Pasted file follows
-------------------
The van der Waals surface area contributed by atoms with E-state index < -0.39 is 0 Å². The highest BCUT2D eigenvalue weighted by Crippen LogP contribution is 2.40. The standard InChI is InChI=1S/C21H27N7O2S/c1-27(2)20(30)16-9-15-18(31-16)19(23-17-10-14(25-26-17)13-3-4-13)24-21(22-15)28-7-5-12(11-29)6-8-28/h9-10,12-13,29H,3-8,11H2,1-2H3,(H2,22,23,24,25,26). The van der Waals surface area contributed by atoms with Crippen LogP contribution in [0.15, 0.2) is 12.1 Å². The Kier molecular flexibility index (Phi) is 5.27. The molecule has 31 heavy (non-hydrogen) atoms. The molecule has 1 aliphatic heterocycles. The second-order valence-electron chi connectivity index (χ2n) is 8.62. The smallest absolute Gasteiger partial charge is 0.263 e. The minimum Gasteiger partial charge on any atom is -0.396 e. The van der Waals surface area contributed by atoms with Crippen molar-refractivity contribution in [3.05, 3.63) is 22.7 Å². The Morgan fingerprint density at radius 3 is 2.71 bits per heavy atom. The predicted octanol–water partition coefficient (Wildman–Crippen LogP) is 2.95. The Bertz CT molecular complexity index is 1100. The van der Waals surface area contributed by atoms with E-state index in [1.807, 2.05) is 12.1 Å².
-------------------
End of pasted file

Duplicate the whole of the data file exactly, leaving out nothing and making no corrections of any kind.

The van der Waals surface area contributed by atoms with E-state index < -0.39 is 0 Å². The highest BCUT2D eigenvalue weighted by Crippen LogP contribution is 2.40. The standard InChI is InChI=1S/C21H27N7O2S/c1-27(2)20(30)16-9-15-18(31-16)19(23-17-10-14(25-26-17)13-3-4-13)24-21(22-15)28-7-5-12(11-29)6-8-28/h9-10,12-13,29H,3-8,11H2,1-2H3,(H2,22,23,24,25,26). The van der Waals surface area contributed by atoms with Crippen LogP contribution in [0.15, 0.2) is 12.1 Å². The Kier molecular flexibility index (Phi) is 5.27. The molecule has 31 heavy (non-hydrogen) atoms. The molecule has 1 aliphatic heterocycles. The second-order valence-electron chi connectivity index (χ2n) is 8.62. The smallest absolute Gasteiger partial charge is 0.263 e. The minimum Gasteiger partial charge on any atom is -0.396 e. The van der Waals surface area contributed by atoms with Crippen molar-refractivity contribution in [3.05, 3.63) is 22.7 Å². The Morgan fingerprint density at radius 3 is 2.71 bits per heavy atom. The predicted octanol–water partition coefficient (Wildman–Crippen LogP) is 2.95. The Bertz CT molecular complexity index is 1100. The van der Waals surface area contributed by atoms with E-state index in [1.807, 2.05) is 12.1 Å².